Philosophy is really like software: we can improve or re-write it in a moment. Weirdly, we approach philosophy like it’s hardware. What do you do if you’re in a hardware business like selling cars? Well, if you’ve built thousands in the factory, put them in the dealerships and then you realise you’ve forgotten to puts the wheels on, you can’t just pop around all the dealerships and change things. You’ve got a serious egg on your face. If you’re building hardware you employ a different approach: you test it and test it and test it before you roll it out.
The more I think about it, the more it frustrates me that academia doesn’t function like a Silicon Valley software business. The current make-it-perfect-first-hardware-type model philosophy uses is deeply inefficient. Why the hell shouldn’t philosophers find out if a topic is important to someone and abandon it if no one else cares? If we did this, maybe we’d focus on the crucial problems first and we’d get back to questions like ‘how many parts make a whole’ when everything else is figured out. If a problem is important, why shouldn’t we produce a rough series of thoughts immediately that we share widely so other people know about it? That gives us quicker feedback on our work and gets the insights to other people working on the same problem. Once we’ve got that feedback we can go back to our research, improve it and then show it to more people. To quote from Reid Hoffman, the founder of LinkedIn (who also did post grad philosophy at Wolfson College, Oxford): “If you’re not embarrassed by your first release, you’ve waited too long“. The idea is that if something is so polished you’re not ashamed of it, then you’ve been wasting time. If you’d shown it someone earlier it could have been even better by now.
I think it would be much better if we did ‘lean’ philosophy: developed ideas quickly and then, following Hoffman, shared them with each other whilst we were still embarrassed at not having the perfect draft. Others would provide swift critiques and suggested readings. It makes me wince when I think of much time we (i.e. academic types) spend spend alone, ignoring each other and perfecting our own work rather than talking to each and collectively making progress. This is a huge opportunity lost. On the (perhaps questionable) assumption philosophy actually matters, helps us gain insight and learn how to live our lifes, wouldn’t it be better if it took the faster, iterative approach pioneered by start-ups?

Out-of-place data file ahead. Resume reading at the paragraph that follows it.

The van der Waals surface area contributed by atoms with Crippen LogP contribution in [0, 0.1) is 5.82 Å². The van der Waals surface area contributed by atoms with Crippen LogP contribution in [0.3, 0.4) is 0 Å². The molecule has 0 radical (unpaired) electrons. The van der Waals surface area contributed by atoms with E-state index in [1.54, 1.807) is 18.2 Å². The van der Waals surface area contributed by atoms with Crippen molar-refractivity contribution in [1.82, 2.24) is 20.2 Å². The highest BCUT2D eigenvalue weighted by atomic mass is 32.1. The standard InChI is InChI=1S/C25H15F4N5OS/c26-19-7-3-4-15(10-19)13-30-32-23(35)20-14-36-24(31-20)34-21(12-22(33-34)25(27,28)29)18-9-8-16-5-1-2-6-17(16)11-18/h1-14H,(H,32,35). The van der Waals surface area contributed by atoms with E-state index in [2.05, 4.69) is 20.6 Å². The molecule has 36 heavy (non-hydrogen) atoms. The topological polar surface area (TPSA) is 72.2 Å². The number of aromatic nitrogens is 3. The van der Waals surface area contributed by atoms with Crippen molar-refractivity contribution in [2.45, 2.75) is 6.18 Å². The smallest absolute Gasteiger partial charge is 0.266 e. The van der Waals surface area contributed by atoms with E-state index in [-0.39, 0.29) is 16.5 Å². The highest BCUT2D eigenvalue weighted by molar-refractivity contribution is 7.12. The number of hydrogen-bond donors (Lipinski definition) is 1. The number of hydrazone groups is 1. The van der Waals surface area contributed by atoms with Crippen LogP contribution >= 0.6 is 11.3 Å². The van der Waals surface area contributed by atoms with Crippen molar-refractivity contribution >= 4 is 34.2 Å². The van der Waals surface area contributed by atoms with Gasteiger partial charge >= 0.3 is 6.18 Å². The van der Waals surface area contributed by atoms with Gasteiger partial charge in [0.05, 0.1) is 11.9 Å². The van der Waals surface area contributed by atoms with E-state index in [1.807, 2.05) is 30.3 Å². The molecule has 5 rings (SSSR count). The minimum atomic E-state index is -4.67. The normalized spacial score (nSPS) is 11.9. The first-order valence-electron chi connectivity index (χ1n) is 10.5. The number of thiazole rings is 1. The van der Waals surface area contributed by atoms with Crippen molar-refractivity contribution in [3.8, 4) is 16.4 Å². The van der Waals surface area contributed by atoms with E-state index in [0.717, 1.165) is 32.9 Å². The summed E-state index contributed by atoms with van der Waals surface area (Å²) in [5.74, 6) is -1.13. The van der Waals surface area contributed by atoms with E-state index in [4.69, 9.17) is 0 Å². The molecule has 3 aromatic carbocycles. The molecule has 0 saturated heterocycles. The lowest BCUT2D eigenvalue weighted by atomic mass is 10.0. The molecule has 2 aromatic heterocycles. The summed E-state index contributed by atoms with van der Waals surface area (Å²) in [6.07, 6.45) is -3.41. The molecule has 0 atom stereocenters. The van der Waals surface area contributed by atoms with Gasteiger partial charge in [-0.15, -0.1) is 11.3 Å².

Of course, this won’t happen. Philosophy isn’t more like tech because the incentives are either perverse or absent. Philosophers are rewarded with economic status (i.e. increased job prospects) and social status (people thinking you’re smart) only by producing exceedingly good philosophy they can publish and that is attributable to them. Tech companies like Google make money when they produce a product that is actually useful to people, even if it’s not perfect. In philosophy, producing something bad is often worse, in the eyes of one’s peers, than producing nothing at all.
So how about we move to world where we’re all much less critical of each other’s work, much less interested in jousting for intellectual superiority, and much more interested in sharing bad ideas and turning them into good ones?
Stupid idea? Yeah. I thought so too. Nevermind, I’ll see you in the library tomorrow then? Well, I say ‘see you’, I mean I’ll have my headphones in and I’ll be staring at my laptop focusing on re-writing each sentence of an essay I’ve already written so you’ll think I’m smart. So, I won’t actually ‘see you’. But you knew what I meant, right?